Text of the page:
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Nov 1, 2006 12:00 AM
Six months ago, I asked AMERICAN PRINTER readers to help prove a point by sharing their variable-data printing (VDP) case histories. Not the same old stories we've heard over and over, but fresh examples that have been overlooked, perhaps because these projects didn't fit the expected profile of variable printing.
I wanted to showcase these “break the mold” stories. Some industry experts reacted with skepticism to my insistence that all entries utilize variable data, but not for the purpose of direct mail marketing. This concept was, and still is, beyond the imagination of many of the digital world's consultants and vendors.
It wasn't beyond our readers! Showcased here are some of the entries, each one a winner of the (soon-to-be) coveted “Stevie” award. All entries were subject to the rules and regulations explained in my July 2006 column, most of which I have blatantly revised on the fly in the interest of getting a good story.
ENTRY | Pixkapow from Inter-State Studio & Publishing Co. (Sedalia, MO)
OVERVIEW | Combination proofs/order forms/envelopes for school photos
DESCRIPTION | Inter-State entered the school portrait market in the 1930s, expanding to school yearbooks in the 1960s. An early adopter of digital print, Inter-State acquired HP Indigo presses to produce short-run yearbooks. That might be a case study in itself, but Inter-State was only getting warmed up.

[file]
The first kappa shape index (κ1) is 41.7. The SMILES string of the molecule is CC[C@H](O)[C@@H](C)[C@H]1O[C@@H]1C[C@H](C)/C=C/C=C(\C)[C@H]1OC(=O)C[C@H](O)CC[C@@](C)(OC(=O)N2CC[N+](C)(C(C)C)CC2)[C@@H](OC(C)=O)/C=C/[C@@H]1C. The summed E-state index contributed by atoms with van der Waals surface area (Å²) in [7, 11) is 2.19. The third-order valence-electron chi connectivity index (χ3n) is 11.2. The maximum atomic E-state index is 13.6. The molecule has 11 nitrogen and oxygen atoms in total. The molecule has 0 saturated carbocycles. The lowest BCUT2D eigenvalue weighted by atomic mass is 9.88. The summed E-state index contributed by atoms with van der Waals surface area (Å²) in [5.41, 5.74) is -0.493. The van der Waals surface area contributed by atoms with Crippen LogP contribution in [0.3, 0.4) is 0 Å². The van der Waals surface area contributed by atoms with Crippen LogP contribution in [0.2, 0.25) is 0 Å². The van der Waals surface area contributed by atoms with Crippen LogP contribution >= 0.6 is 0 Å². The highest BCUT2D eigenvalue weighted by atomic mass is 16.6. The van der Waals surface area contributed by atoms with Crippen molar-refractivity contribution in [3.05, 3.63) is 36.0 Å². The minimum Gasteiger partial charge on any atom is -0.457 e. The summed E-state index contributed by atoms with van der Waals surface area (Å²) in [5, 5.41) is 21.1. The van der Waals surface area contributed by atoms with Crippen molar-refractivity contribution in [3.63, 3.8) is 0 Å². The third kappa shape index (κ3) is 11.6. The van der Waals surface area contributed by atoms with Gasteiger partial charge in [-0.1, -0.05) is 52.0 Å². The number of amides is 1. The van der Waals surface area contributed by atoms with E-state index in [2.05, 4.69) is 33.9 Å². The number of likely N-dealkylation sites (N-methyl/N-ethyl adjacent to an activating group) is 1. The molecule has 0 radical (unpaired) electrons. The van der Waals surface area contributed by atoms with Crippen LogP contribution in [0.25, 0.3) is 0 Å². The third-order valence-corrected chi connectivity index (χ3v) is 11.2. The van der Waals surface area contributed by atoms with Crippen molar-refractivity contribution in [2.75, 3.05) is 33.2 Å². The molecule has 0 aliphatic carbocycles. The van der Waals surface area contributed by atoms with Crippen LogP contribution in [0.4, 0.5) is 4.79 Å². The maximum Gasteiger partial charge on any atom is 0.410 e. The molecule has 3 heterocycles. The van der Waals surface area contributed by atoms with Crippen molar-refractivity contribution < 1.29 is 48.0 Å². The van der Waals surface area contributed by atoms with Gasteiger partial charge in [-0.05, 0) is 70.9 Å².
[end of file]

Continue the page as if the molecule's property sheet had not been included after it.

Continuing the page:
In the school portrait market, photos are shot of every student. Proofs are delivered to the school and distributed to each student, coupled with order forms, descriptive brochures and return envelopes. Each child totes this assortment of paperwork home to Mom and Dad, who select a photo and style, complete the order form and add payment. This information is sealed in the return envelope and given back to the student, who returns it to the school.
Inter-State's goal was to combine all elements into one piece. The result: a totally digitally printed order form with a preconverted envelope attached by a perf, and with the photo proofs actually printed on the form.
The child's signature, collected when the photos are taken, is reproduced as a headline. The use of digital is carried even farther by adding a barcode to the reply envelope and providing a unique numeric code for optional online ordering and payment.
Inter-State's enthusiastic George Fry told me, “We're pushing through four or five terabytes per day here!” This is a telling remark. This Stevie-winning order form has as massive a use of variable data on one piece as I've ever seen.
Creating the very complex template was only a start, though. What was needed was a digital press system that could handle the sheer volume of data from the multiple elements and color graphics. Inter-State found Xeikon's people and products to be best suited to this project.
ENTRY | Fold ‘N’ Go from Convertible Brands (Sedalia, MO)
OVERVIEW | Preconverted papers for digital applications
DESCRIPTION | One company; two Stevie awards. In the story above, Inter-State was challenged by two problems. The first was finding equipment that could actually handle the massive data volume of ongoing full-color, fully variable, high-resolution information. As noted, Punch's Xeikon did the trick.